See photos of otherworldly owls

The North American owls and their landscapes.

  • A Snowy Owl prepares to launch into flight from a piece of driftwood just after sunrise at Ocean Shores, Washington.

    Paul Bannick
  • A Northern Pygmy-Owl looks up after digging up his cache of quail underneath the snow.

    Paul Bannick
  • Within days of leaving the nest, cavity nesting owls, like these rare Cactus Ferruginous Pygmy-Owls, spend a great deal of time peering out and attempting to be the first to receive food when a parent arrives.

    Paul Bannick
  • A Flammulated Owl brings a moth into a woodpecker-created cavity in a ponderosa pine snag. These owls are strictly nocturnal.

    Paul Bannick
  • The first of three Great Gray Owlets leaps from the nest a top a dwarf mistletoe broom, 50 feet off of the ground.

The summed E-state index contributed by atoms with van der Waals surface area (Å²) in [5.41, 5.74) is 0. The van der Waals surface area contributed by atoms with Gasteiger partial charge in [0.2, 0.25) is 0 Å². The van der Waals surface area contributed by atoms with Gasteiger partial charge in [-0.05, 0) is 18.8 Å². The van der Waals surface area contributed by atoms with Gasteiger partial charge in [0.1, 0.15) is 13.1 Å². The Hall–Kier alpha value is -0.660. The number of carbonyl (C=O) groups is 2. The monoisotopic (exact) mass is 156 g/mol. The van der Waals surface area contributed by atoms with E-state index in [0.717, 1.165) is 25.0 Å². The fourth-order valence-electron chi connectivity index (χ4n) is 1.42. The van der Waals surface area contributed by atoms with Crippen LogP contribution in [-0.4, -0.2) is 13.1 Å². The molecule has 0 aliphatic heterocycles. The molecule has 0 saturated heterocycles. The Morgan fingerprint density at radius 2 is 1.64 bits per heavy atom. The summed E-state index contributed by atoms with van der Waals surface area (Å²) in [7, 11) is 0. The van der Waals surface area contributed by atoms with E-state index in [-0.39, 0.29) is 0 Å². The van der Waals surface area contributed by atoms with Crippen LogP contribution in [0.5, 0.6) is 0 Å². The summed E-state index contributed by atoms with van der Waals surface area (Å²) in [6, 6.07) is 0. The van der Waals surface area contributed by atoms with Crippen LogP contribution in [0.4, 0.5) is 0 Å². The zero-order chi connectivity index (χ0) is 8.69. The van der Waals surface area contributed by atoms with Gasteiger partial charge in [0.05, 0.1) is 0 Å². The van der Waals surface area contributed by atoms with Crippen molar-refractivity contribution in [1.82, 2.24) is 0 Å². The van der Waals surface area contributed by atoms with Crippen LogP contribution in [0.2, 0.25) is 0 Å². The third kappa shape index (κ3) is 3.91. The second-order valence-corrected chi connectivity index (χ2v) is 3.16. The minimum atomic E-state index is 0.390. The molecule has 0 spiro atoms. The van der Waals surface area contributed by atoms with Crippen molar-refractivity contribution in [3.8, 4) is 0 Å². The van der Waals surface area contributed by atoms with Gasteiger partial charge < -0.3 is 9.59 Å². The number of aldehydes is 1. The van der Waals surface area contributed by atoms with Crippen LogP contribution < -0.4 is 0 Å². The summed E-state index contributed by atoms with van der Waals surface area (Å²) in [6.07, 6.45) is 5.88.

Paul Bannick


Owls, with their nocturnal and enigmatic habits, are often seen as otherworldly — even sublime. Paul Bannick’s photographs in Owl: A Year in the Lives of North American Owls offer an enlightening look at 19 species in Canada and the U.S.

Bannick captures the elusive raptors in moments of both action and repose. In one photo, a tiny northern pygmy-owl pulls its prey, a large bat, into its nest. In another, a juvenile great gray owl awkwardly clings to a tree while attempting to learn how to fly, its large yellow eyes staring at the camera. There are striking shots of birds in full flight, particularly one of a snowy owl on a snow-white background.

Bannick’s writing intertwines stories about his personal encounters with owls with information about their natural history. He writes, “Since owls live in nearly every habitat in North America, their stories are the stories of our natural landscapes.”

Owl: A Year in the Lives of North American Owls
By Paul Bannick
217 pages, hardcover: $34.95.
Mountaineers Books, 2016